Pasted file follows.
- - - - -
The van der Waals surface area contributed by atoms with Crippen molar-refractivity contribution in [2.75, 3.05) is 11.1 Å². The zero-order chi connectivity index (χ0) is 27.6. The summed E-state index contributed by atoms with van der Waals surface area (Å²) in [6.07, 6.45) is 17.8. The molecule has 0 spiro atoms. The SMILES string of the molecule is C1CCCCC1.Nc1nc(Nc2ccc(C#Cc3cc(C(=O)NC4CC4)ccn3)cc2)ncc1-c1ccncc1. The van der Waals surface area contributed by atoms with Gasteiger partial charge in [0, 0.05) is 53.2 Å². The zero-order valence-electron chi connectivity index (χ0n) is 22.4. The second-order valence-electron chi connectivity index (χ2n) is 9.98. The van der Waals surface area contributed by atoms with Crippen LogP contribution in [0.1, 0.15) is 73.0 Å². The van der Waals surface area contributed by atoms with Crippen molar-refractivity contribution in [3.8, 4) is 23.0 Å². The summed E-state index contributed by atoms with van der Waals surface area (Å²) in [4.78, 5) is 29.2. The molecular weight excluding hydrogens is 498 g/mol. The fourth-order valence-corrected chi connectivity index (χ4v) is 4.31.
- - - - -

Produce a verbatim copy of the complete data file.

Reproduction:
The van der Waals surface area contributed by atoms with Crippen molar-refractivity contribution in [2.75, 3.05) is 11.1 Å². The zero-order chi connectivity index (χ0) is 27.6. The summed E-state index contributed by atoms with van der Waals surface area (Å²) in [6.07, 6.45) is 17.8. The molecule has 0 spiro atoms. The SMILES string of the molecule is C1CCCCC1.Nc1nc(Nc2ccc(C#Cc3cc(C(=O)NC4CC4)ccn3)cc2)ncc1-c1ccncc1. The van der Waals surface area contributed by atoms with Gasteiger partial charge in [0, 0.05) is 53.2 Å². The zero-order valence-electron chi connectivity index (χ0n) is 22.4. The second-order valence-electron chi connectivity index (χ2n) is 9.98. The van der Waals surface area contributed by atoms with Crippen LogP contribution in [0.1, 0.15) is 73.0 Å². The van der Waals surface area contributed by atoms with Crippen molar-refractivity contribution in [3.8, 4) is 23.0 Å². The summed E-state index contributed by atoms with van der Waals surface area (Å²) in [4.78, 5) is 29.2. The molecular weight excluding hydrogens is 498 g/mol. The fourth-order valence-corrected chi connectivity index (χ4v) is 4.31.